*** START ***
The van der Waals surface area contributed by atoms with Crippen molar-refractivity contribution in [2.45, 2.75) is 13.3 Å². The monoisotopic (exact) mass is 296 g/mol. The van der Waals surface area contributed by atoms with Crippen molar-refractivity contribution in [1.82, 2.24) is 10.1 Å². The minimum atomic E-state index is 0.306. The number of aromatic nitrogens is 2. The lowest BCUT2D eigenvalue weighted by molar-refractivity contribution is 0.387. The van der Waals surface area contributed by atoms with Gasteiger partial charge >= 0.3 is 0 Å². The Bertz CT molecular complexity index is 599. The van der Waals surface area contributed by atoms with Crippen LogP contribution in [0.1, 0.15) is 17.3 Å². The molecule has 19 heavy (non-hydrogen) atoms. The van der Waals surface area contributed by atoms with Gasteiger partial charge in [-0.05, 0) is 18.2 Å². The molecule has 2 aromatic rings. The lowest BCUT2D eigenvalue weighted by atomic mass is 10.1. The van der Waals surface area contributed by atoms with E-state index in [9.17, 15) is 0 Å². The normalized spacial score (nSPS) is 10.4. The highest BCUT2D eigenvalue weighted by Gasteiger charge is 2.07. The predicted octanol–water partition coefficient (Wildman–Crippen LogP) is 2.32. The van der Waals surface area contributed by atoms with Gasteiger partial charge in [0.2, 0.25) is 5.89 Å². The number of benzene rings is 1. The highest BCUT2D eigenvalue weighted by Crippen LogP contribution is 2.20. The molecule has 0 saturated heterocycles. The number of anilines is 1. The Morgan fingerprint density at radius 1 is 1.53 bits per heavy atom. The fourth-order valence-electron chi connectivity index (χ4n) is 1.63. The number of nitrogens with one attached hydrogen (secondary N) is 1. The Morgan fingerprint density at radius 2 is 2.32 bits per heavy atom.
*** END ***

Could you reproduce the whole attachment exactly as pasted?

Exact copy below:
The van der Waals surface area contributed by atoms with Crippen molar-refractivity contribution in [2.45, 2.75) is 13.3 Å². The monoisotopic (exact) mass is 296 g/mol. The van der Waals surface area contributed by atoms with Crippen molar-refractivity contribution in [1.82, 2.24) is 10.1 Å². The minimum atomic E-state index is 0.306. The number of aromatic nitrogens is 2. The lowest BCUT2D eigenvalue weighted by molar-refractivity contribution is 0.387. The van der Waals surface area contributed by atoms with Gasteiger partial charge >= 0.3 is 0 Å². The Bertz CT molecular complexity index is 599. The van der Waals surface area contributed by atoms with Crippen LogP contribution in [0.1, 0.15) is 17.3 Å². The molecule has 19 heavy (non-hydrogen) atoms. The van der Waals surface area contributed by atoms with Gasteiger partial charge in [-0.05, 0) is 18.2 Å². The molecule has 2 aromatic rings. The lowest BCUT2D eigenvalue weighted by atomic mass is 10.1. The van der Waals surface area contributed by atoms with E-state index in [9.17, 15) is 0 Å². The normalized spacial score (nSPS) is 10.4. The highest BCUT2D eigenvalue weighted by Gasteiger charge is 2.07. The predicted octanol–water partition coefficient (Wildman–Crippen LogP) is 2.32. The van der Waals surface area contributed by atoms with Gasteiger partial charge in [0.2, 0.25) is 5.89 Å². The number of benzene rings is 1. The highest BCUT2D eigenvalue weighted by Crippen LogP contribution is 2.20. The molecule has 0 saturated heterocycles. The number of anilines is 1. The Morgan fingerprint density at radius 1 is 1.53 bits per heavy atom. The fourth-order valence-electron chi connectivity index (χ4n) is 1.63. The number of nitrogens with one attached hydrogen (secondary N) is 1. The Morgan fingerprint density at radius 2 is 2.32 bits per heavy atom.